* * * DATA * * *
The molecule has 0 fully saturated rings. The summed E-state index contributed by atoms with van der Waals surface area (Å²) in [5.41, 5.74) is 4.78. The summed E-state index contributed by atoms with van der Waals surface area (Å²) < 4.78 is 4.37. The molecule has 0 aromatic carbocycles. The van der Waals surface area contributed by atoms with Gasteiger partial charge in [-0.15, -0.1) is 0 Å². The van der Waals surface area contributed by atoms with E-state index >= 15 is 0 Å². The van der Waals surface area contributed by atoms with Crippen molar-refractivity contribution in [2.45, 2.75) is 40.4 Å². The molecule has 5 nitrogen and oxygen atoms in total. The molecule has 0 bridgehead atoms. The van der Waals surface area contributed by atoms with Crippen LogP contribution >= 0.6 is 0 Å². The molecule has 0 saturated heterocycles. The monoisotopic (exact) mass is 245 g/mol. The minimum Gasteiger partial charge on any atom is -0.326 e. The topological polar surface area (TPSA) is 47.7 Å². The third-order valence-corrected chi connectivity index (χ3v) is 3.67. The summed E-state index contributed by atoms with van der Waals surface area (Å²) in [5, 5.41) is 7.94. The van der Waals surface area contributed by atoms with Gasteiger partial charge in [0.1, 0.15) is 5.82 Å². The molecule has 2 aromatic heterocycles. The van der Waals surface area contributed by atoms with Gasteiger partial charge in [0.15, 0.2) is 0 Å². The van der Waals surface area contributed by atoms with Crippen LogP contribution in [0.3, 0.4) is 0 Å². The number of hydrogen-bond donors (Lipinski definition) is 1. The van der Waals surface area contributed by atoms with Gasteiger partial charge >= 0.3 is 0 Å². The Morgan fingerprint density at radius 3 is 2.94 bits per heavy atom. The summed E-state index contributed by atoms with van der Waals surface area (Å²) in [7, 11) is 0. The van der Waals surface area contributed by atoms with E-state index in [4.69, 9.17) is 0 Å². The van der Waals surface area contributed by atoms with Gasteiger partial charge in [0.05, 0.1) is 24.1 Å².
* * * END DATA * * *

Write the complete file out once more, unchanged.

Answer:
The molecule has 0 fully saturated rings. The summed E-state index contributed by atoms with van der Waals surface area (Å²) in [5.41, 5.74) is 4.78. The summed E-state index contributed by atoms with van der Waals surface area (Å²) < 4.78 is 4.37. The molecule has 0 aromatic carbocycles. The van der Waals surface area contributed by atoms with Gasteiger partial charge in [-0.15, -0.1) is 0 Å². The van der Waals surface area contributed by atoms with E-state index >= 15 is 0 Å². The van der Waals surface area contributed by atoms with Crippen molar-refractivity contribution in [2.45, 2.75) is 40.4 Å². The molecule has 5 nitrogen and oxygen atoms in total. The molecule has 0 bridgehead atoms. The van der Waals surface area contributed by atoms with Crippen LogP contribution >= 0.6 is 0 Å². The molecule has 0 saturated heterocycles. The monoisotopic (exact) mass is 245 g/mol. The minimum Gasteiger partial charge on any atom is -0.326 e. The topological polar surface area (TPSA) is 47.7 Å². The third-order valence-corrected chi connectivity index (χ3v) is 3.67. The summed E-state index contributed by atoms with van der Waals surface area (Å²) in [5, 5.41) is 7.94. The van der Waals surface area contributed by atoms with Gasteiger partial charge in [0.1, 0.15) is 5.82 Å². The molecule has 2 aromatic heterocycles. The van der Waals surface area contributed by atoms with Gasteiger partial charge in [0.15, 0.2) is 0 Å². The van der Waals surface area contributed by atoms with Crippen LogP contribution in [0.3, 0.4) is 0 Å². The number of hydrogen-bond donors (Lipinski definition) is 1. The van der Waals surface area contributed by atoms with Gasteiger partial charge >= 0.3 is 0 Å². The Morgan fingerprint density at radius 3 is 2.94 bits per heavy atom. The summed E-state index contributed by atoms with van der Waals surface area (Å²) in [7, 11) is 0. The van der Waals surface area contributed by atoms with E-state index in [4.69, 9.17) is 0 Å². The van der Waals surface area contributed by atoms with Gasteiger partial charge in [0.05, 0.1) is 24.1 Å².